Oct 5 red letter-001

The Ferrell Grocery truck has made a very special delivery. In the cab of the paneled truck are driver John and passenger Jacob Haley, he of narrowly harrowing fame. Standing proudly on the rounded rickety fenders are the Flying Bleaker Brothers, never content with grounded positions and waving like conquering heroes of some Slovakian revolution. Peaking out the canvas back are the three Negro children who should be dead—tired that is, everyone in the strong arms of the blacksmith and thrilled at getting a first ride in motored vehicle. Martha Ferrell is in the back as well, tending to a weak Grandma Lettie Golden and fervently praying with Willy and Amanda for a promising future.

No one is more excited than Herbert and Phoebe Love.

“Good Lord Almighty, by your mercies and your power you have brought us success! Herb screams skyward. He rarely screams.

Jacob Haley opens his door and leaps into a Love embrace. “We did it, Herb, we did it!” he cries.

“Yes Jacob, but we heard you had some trouble at Little River?”

River gorge

The school teacher is puzzled. “How do you know this? Nobody has said one word of our predicament.”

The engineer of the midnight freight stopped at our station to report possible pedestrian contact on the trestle. We were sore afraid you all had been killed.”

Locomotive3

“He was going so fast I am surprised he noticed us and he certainly did not stop to find out if he had hit anything,” the nearest thing to a victim, laments.

“He apologized, explaining that he would never have made the Thunder Hill grade if he stops.” Love chuckles. “Hey, at least we did inspect the cowcatcher for fabric and blood. Finding neither, we sent the train on its way.”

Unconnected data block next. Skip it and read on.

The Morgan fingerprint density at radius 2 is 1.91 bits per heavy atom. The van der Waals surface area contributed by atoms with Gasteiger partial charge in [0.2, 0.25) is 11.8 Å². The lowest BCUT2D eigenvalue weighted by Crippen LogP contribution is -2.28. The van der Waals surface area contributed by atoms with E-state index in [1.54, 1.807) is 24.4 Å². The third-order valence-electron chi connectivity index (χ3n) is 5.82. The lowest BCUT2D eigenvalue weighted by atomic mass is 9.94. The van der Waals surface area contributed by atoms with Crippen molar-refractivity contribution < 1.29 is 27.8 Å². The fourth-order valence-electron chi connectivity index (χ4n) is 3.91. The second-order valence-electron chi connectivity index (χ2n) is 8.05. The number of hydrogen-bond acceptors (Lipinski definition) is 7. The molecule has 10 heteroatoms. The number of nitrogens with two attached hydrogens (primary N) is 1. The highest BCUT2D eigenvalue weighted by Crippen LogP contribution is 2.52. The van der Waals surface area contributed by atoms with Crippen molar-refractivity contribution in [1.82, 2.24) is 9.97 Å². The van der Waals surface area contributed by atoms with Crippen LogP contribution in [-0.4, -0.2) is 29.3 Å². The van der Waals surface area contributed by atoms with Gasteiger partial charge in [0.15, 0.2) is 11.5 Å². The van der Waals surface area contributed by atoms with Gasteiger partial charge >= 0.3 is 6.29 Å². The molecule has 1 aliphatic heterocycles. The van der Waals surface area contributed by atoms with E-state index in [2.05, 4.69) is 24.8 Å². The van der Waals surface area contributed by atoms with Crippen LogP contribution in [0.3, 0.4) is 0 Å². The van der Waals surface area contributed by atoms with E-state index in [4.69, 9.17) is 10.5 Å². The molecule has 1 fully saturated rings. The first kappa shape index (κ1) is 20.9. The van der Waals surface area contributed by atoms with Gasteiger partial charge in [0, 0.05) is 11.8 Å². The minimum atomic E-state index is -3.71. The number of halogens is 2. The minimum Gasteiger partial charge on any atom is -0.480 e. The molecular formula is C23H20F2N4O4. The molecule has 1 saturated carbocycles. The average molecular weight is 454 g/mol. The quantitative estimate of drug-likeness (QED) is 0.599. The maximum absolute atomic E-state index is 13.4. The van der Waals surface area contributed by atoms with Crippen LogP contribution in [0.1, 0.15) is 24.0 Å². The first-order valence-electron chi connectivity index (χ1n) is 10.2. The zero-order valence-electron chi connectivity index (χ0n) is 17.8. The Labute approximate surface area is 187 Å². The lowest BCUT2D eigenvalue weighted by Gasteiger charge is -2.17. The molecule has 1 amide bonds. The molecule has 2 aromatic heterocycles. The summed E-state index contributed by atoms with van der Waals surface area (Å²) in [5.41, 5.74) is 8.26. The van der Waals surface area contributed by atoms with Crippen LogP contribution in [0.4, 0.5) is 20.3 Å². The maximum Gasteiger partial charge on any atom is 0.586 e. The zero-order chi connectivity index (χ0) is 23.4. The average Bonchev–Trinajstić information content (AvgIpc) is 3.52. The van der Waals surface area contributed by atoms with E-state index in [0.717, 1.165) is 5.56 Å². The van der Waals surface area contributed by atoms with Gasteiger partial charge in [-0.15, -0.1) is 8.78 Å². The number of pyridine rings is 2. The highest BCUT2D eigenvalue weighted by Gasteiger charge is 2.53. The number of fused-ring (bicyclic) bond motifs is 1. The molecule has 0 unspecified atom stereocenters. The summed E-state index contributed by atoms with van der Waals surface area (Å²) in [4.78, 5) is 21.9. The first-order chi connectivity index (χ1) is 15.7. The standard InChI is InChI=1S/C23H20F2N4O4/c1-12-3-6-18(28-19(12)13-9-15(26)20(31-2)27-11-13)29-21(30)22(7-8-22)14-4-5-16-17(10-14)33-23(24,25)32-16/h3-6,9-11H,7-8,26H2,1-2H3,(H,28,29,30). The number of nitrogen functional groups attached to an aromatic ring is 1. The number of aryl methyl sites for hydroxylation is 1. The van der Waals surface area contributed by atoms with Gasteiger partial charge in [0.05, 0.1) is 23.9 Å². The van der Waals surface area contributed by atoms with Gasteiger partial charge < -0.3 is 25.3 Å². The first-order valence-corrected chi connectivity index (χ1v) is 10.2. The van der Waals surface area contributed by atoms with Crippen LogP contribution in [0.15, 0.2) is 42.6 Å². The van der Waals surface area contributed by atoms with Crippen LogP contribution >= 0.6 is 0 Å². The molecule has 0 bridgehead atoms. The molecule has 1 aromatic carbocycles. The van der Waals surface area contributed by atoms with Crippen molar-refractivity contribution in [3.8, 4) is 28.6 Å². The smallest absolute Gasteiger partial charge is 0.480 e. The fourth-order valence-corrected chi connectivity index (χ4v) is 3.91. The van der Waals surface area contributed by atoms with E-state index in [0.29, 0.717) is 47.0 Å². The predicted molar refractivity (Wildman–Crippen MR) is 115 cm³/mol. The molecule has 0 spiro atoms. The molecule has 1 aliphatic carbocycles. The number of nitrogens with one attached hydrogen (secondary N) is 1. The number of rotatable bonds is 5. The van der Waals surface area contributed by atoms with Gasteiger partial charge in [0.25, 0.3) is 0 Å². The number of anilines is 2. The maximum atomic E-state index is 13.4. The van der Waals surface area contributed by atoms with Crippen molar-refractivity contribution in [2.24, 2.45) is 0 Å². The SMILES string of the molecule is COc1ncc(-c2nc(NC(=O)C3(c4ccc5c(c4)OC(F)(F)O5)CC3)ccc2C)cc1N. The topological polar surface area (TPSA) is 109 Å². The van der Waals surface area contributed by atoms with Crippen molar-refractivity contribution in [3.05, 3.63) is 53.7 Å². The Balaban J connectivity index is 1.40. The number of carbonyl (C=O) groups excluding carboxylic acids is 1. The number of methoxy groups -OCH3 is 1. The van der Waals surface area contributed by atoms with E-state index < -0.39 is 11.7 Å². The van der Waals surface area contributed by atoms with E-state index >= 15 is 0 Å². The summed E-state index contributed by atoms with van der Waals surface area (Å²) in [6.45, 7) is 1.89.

“You should have checked the bottom of the train for sweat. I just thank my lucky stars they weren’t a chain or something hanging down.”


Alpha Omega M.D.

Escape2

Episode #49


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Alpha Omega M.D. – Episode #45

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Alpha Omega M.D. – Episode #45

…Real time seems to slow down for Jacob, as he falls beneath the wheels of the clamoring iron beast….

The locomotive continues to close_________

Limping and frightened, Hosea makes it to solid ground, reaching his parents who are shouting words of utmost urgency. Agnes and Francis are back in Fabulous Bleaker hands, not having opened their eyes for fear of what they would see if they did. In an effort to clear the way for the onrushing Alfrey and Jacob, they leap over each side of the trestle, plenty of air remaining below, using slight of hand to pass a rope (no high wire performer leaves home without one), to each other. They swing forth and back with the greatest of ease, all the while coaching Jacob about the closing steam engine, ‘50 feet, 40 feet, 30 feet, hurry!’, so he does not look back.

Jacob Haley All-American